McDonnell Unveils Job Creation Commission
Members of Governor Bob McDonnell’s Job Creation Commission have been working for the last two months to come up with proposals for the Governor and the General Assembly on how to best get Virginians back to work. Craig Carper reports.
In the midst of the worst recession since the Great Depression Virginia has consistently won prestigious accolades from major publications including Best Managed State, Best State to Do Business and Best State to Raise a Child.
Lieutenant Governor Bill Bolling, who Governor McDonnell has appointed as the head of his Job Creation Commission says that while these distinctions are impressive, Virginia must continue to do more in order to stay competitive and create jobs.
Bolling: Most business and industry today are going to those places where it makes the most economic sense for them to be, so if we want to remain competitive, if we want to compete in the global marketplace of the 21st century, we have to do that through 21st century strategies and that means being more aggressive with our tax policies and our regulatory policies, investing more money in proven economic development and job creation programs.
The Governor’s Chief Advisor on Economic Policy Bob Sledd says small business development is a crucial part of the group’s work.
Sledd: 71 percent of our new jobs comes from small business. When you look at the growth of entrepreneurs in the state of Virginia, it’s nowhere near where it should be, we’re lagging behind other states. To put more emphasis in the whole area of small business, figure out how we can be more small business friendly figure out how we can help small business grow and prosper and attract entrepreneurs and attract venture capital dollars is going to be real key to the growth of Virginia.
One priority of the McDonnell administration that the Governor hoped would create new jobs in the Commonwealth was bringing offshore drilling to Virginia, something that was shot down earlier this month by President Obama in the wake of the oil spill in the Gulf of Mexico.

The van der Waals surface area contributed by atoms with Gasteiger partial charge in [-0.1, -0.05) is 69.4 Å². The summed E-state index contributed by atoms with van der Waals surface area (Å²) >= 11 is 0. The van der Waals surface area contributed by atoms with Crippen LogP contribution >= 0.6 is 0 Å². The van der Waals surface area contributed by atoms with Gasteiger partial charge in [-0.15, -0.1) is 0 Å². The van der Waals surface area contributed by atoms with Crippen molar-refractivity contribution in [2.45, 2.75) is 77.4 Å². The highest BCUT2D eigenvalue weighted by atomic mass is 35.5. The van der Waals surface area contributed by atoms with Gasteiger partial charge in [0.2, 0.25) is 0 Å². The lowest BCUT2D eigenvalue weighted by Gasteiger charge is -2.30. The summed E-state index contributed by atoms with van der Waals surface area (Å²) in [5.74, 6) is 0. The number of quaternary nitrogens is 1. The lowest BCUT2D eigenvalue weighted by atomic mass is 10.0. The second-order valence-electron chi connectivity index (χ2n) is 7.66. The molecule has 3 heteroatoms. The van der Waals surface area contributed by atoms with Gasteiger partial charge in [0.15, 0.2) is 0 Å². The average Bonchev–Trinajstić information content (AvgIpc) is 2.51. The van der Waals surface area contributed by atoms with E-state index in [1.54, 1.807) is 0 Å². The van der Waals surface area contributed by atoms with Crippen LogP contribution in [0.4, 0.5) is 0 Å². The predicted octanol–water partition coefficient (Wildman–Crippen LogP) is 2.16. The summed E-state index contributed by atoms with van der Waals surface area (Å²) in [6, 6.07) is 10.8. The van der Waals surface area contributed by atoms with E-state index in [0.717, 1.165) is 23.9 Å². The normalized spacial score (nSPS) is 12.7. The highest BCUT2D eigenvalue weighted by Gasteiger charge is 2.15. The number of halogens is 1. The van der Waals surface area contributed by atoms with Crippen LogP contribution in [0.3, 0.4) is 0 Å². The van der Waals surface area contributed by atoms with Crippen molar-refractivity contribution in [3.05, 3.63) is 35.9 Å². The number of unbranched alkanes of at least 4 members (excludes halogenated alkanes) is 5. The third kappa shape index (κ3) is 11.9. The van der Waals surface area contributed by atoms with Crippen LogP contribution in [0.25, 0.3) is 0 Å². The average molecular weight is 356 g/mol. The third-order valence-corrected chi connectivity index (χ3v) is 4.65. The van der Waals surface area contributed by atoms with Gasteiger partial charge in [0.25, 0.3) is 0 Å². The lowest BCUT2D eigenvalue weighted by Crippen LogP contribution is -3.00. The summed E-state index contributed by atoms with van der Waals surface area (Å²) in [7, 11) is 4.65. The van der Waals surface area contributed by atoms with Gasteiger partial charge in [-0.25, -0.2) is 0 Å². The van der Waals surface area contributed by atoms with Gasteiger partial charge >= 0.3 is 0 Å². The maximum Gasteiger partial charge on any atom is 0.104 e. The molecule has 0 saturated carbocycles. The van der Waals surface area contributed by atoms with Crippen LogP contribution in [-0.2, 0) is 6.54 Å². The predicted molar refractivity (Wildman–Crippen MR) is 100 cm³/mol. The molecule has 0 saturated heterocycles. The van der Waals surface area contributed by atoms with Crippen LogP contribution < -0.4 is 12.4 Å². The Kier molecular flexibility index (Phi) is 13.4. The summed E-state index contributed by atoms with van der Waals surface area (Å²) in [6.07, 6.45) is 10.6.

Secretary of Commerce and Trade, Jim Cheng, stresses that offshore was just one part of the Governor’s energy plan.
Cheng: A lot of money and effort will be going into expanding our energy base and energy research. We’re talking about biomass and we’re talking about R&D into how we can do wind energy and biomass and other types of nuclear energy better.
Governor Bob McDonnell said the Commonwealth also needs to pick up some of the international business it has lost during the recession.
McDonnell: We are going to be very aggressive now in pursuing investors from abroad that will invest in Virginia, but also finding new markets for Virginia products from computer chips to forest products to consumer goods and that’s why we asked the General Assembly to give us the money to open up office in China, India, and the U.K. that’s about a third of the world’s population right there.
The Governor will be making his first overseas trade trip next month.
While Virginia’s 6.9 percent unemployment rate is significantly lower than the Federal average, just three years ago at the start of the recession, the rate was only 3.4 percent.
Lt. Governor Bolling says the success of the commission will be measured in bringing down the unemployment rate and turning the state’s budget shortfalls back into the surpluses the commonwealth enjoyed earlier in the decade.
As the group tries to rebuild the state’s economy, there have been setbacks, not the least of which was the closure of the Stanley Furniture manufacturing facility in Henry County leading to the elimination of over 500 jobs in the already struggling region.
Governor McDonnell said his administration is committed to giving the region the extra help they need.
McDonnell: We’re vigorously promoting industrial sites in Southside Virginia. We’ve got new money in the budget this year for a mega-site development that we’re looking at in Southside Virginia. We’re actively soliciting businesses from other places to move.
In response to the growing challenges in rural parts of the state, Governor McDonnell hired Mary Ray Carter as the Rural Economic Development Deputy Secretary of Commerce and Trade.
Carter: She is spending a lot of time down in Martinsville, Danville, Henry, and Pittsylvania to help meet the needs of existing employers and to facilitate that regional chamber of commerce marketing approach, which I think is going to pay dividends here in the near future.
The Governor says a significant part of helping those affected by layoffs will be workforce redevelopment training.
McDonnell: That’s going to be a systematic overhaul that’s going to take months to get done…We’ve got some obviously community college and higher education centers down there that are doing some workforce retraining, we just don’t think it’s good enough and want to do it a lot better.
The jobs commission will continue to hold meetings over the next several months before presenting the Governor with their final recommendations on October 16th.
Craig Carper, WCVE News, Capitol Square